else:
print(type(a)) # Display trees not captured by cases above.
return []

Invoking the collect_variables function on an example yields a list of all the variables encountered during the recursive traversal. Note that because there was no explicit case handling constants, they are displayed by the print statement at the end of the function.

>>> def f(x, y):
... a = b
... u = 1 + 2
... z = x + y
... return z
...
>>> a = ast.parse(inspect.getsource(f))
>>> collect_variables(a)
<class '_ast.Constant'>
<class '_ast.Constant'>
['f', 'a', 'b', 'u', 'z', 'x', 'y', 'z']

You can instead use the ast.walk() function to traverse a tree if you are not worried about its internal structure but wish to see and process all of its nodes in some way (usually, to produce some kind of less granular aggregate analysis). The example below performs the same task as the function collect_variables above.

>>> vs = []
>>> for node in ast.walk(a):
... if isinstance(node, ast.FunctionDef):
... vs.append(node.name)
... if isinstance(node, ast.Name):
... vs.append(node.id)
...
>>> vs
['f', 'a', 'b', 'u', 'z', 'z', 'x', 'y']

Returning to the motivating example in the first paragraph of this article, this approach can be used to find all occurrences of slice notation.

def slice_occurrences(a):
occurs = 0
for node in ast.walk(a):
if isinstance(node, ast.Subscript):
if isinstance(node.slice, ast.Slice):
occurs += 1
return occurs

Using the above function on some examples yields the expected results.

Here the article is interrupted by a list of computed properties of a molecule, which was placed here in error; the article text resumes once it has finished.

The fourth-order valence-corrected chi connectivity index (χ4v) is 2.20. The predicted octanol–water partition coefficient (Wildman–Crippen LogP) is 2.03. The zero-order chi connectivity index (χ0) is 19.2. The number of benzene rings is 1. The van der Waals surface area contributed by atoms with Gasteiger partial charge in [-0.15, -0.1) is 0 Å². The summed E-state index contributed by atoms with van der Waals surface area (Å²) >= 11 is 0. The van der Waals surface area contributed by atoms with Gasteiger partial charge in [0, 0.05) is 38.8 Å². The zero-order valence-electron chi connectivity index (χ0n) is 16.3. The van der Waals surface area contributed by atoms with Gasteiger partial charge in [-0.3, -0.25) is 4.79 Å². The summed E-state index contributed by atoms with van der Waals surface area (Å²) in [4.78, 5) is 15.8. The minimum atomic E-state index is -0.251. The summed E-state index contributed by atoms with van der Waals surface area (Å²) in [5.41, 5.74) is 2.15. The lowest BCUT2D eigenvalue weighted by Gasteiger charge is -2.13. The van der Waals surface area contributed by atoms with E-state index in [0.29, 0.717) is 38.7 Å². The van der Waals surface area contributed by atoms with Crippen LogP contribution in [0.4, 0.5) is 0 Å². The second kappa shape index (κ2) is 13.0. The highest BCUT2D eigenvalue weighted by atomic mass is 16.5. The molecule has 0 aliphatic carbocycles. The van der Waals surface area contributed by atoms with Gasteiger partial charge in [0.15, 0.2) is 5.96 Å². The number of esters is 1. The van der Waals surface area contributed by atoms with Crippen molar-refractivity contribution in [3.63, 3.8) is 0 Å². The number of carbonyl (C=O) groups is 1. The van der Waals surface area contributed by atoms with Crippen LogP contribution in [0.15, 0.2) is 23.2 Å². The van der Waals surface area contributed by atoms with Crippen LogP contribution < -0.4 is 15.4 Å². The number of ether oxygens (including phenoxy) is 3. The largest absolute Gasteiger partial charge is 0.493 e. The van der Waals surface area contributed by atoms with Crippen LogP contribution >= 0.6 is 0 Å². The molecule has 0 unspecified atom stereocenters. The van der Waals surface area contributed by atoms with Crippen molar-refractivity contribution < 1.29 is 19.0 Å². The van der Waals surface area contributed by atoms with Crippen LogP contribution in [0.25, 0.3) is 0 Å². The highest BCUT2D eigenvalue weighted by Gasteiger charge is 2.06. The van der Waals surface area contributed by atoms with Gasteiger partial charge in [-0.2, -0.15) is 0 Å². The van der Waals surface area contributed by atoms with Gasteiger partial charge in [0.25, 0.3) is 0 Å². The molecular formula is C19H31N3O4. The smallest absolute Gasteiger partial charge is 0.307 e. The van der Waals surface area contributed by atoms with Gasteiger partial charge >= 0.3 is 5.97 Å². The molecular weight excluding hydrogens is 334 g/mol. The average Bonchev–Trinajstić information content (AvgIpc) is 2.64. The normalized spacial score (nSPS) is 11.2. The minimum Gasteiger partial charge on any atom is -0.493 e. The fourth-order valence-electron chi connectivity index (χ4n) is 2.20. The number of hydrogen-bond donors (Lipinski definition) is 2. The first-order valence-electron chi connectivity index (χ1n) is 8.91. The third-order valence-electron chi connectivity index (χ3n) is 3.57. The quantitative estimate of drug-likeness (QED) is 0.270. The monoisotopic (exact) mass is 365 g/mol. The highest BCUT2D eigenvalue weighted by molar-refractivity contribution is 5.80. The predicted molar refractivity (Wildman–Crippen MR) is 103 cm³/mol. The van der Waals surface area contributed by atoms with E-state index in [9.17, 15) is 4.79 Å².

>>> def f(xs):
... return xs[0:10] + xs[20:30]
...
>>> def g(xs):
... return [xs[0], xs[1]]
...
>>> slice_occurrences(ast.parse(inspect.getsource(f)))
2
>>> slice_occurrences(ast.parse(inspect.getsource(g)))
0

Transforming an Abstract Syntax Tree

You can use the ast.NodeVisitor and ast.NodeTransformer base classes to create your own algorithms that traverse or modify ASTs. This allows your implementation to have a more structured approach than one that uses ast.walk, while also allowing you to avoid explicitly handling every possible kind of AST node in your implementation as was done in the first example involving collect_variables.

In the example below, the DisplayVariables class visits every node and, if it is a function definition or a variable occurrence, displays its name. The call to generic_visit is necessary to ensure that, despite our replacing the particular methods for the Name and FunctionDef node types, the ast.NodeVisitor class can continue to recursively traverse the subtrees of these node types.

class DisplayVariables(ast.NodeVisitor):
def visit_Name(self, node):
print(node.id)
self.generic_visit(node)
def visit_FunctionDef(self, node):
print(node.name)
self.generic_visit(node) # Needed for overriding method.

Any class derived from NodeVisitor can be applied to an AST instance in the following way.

>>> def f(x, y):
... a = b
... u = 1 + 2
... z = x + y
... return z
...
>>> a = ast.parse(inspect.getsource(f))
>>> DisplayVariables().visit(a)
f
a
b
u
z
x
y
z

In the example below, the ChangeVariable class is a transformer that visits every node. If the node is a variable (i.e., x in the Python concrete syntax), the variable node is replaced with a subtree corresponding to the Python concrete syntax for a dictionary access (i.e., data['x'] in the Python concrete syntax).